First-Time Buyers: How Much Down Payment Do You Really Need These Days?

For someone who is thinking of buying a first home, the idea of saving enough money for a 20 percent down payment can be daunting. The good news is a first-time buyer can purchase a home for a little as 3 percent down – and even no money down in some cases.

“The narrative that in order to buy a house in America today you need 20 percent down is just not true,” says Marietta Rodriguez, vice president of national homeownership programs and lending for NeighborWorks America, a national nonprofit focused on community development and homeownership. “There are a lot of different products that offer low down payment options.”

If you otherwise qualify for a mortgage, you can qualify for one with a lower down payment, though some options are only available to those with good credit. But you will pay more. That’s partly because if you pay less upfront, your mortgage balance is higher. Another reason is if you don’t make a minimum down payment of 20 percent, you will usually be required to pay private mortgage insurance.

PMI, as it is commonly known, protects the lender if you default on your loan. On a conventional loan, it’s usually added to your monthly payment. For loans offered by the Department of Veterans Affairs, the U.S. Department of Agriculture and the Federal Housing Administration, mortgage insurance is handled differently.

“The less you put down, the higher the mortgage insurance is,” says Casey Fleming, author of “The Loan Guide: How to Get the Best Possible Mortgage” and a mortgage professional in the San Francisco Bay Area. “With 5 percent down, the mortgage insurance is quite high.”

The cost of private mortgage insurance depends on your credit score and the size of your down payment. Freddie Mac estimates the cost at $30 to $70 per month for each $100,000 borrowed. The Freddie Mac website calculates that if you buy a $200,000 home with 10 percent down with a 30-year fixed rate of 4.5 percent, you’ll pay $80.75 a month in PMI (at a rate of 0.51 percent), in addition to the $962 monthly principal and interest payment (taxes and insurance are added on top of that). With 20 percent down, you’ll pay $810.70 per month.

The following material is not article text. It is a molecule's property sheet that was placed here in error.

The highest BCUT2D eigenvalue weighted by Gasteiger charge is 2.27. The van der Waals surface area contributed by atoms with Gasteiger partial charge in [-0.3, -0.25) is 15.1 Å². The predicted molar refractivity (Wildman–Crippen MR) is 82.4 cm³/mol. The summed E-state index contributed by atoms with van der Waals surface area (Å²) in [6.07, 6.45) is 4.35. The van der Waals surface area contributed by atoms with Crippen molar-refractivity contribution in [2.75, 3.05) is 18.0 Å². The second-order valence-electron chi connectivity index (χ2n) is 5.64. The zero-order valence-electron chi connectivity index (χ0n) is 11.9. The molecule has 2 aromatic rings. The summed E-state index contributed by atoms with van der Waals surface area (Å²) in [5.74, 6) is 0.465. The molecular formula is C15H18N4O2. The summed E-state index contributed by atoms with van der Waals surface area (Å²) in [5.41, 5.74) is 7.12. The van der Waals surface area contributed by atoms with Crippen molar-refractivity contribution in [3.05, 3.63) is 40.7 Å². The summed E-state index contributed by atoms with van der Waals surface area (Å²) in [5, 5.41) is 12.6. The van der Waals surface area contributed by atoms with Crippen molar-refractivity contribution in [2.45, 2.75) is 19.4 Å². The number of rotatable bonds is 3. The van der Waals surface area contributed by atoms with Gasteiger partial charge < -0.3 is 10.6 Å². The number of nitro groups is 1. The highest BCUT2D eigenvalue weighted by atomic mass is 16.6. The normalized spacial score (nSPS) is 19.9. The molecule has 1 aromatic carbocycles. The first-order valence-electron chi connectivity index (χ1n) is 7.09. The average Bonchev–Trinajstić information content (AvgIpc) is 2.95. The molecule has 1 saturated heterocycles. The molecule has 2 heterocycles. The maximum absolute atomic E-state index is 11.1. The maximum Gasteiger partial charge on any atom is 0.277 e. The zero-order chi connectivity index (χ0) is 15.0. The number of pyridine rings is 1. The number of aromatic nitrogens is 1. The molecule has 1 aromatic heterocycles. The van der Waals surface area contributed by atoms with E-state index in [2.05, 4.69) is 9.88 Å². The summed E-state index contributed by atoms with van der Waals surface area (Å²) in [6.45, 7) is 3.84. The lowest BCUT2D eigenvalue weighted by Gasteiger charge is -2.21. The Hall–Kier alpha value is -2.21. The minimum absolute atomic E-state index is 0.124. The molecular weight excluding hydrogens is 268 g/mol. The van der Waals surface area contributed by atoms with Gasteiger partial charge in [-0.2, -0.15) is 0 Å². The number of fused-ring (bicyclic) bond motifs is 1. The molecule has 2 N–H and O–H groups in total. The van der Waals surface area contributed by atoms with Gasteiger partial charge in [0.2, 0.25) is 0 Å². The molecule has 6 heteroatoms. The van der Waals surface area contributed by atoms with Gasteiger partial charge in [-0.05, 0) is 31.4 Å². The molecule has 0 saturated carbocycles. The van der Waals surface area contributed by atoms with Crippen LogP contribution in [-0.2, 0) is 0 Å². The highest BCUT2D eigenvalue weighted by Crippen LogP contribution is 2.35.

If you need to pay PMI, the size loan you can get will be slightly smaller, to allow for the bigger payment. With a conventional mortgage, you can get an appraisal and write to your lender and ask to have the PMI removed once you have more than 20 percent equity in the home. With FHA loans, PMI lasts for the lifetime of the loan.

“Anyone with decent credit can get a loan,” Fleming says. “The limiting factor will always be the PMI.”

If you have a choice, should you make a bigger down payment to avoid PMI? It depends on your personal circumstances. You need to make sure you have enough cash on hand for closing costs and repairs. Some lenders will require a certain level of reserves before they will grant the mortgage.

“There’s really no hard and fast rule out there,” Rodriguez says. “Inasmuch as they have a choice, and have something to put down, they can run through different scenarios.”

Even with no down payment, homebuyers still need some cash to cover closing costs and upfront costs, such as a year’s worth of taxes and insurance. Some loan programs allow buyers to use a contribution from the seller or a gift from family for closing costs and down payments, but others do not.

“That means you need to be putting money aside,” says Sandee Rains, a financial education specialist in Tampa, Florida, with the nonprofit ClearPoint Credit Counseling Solutions. More here.

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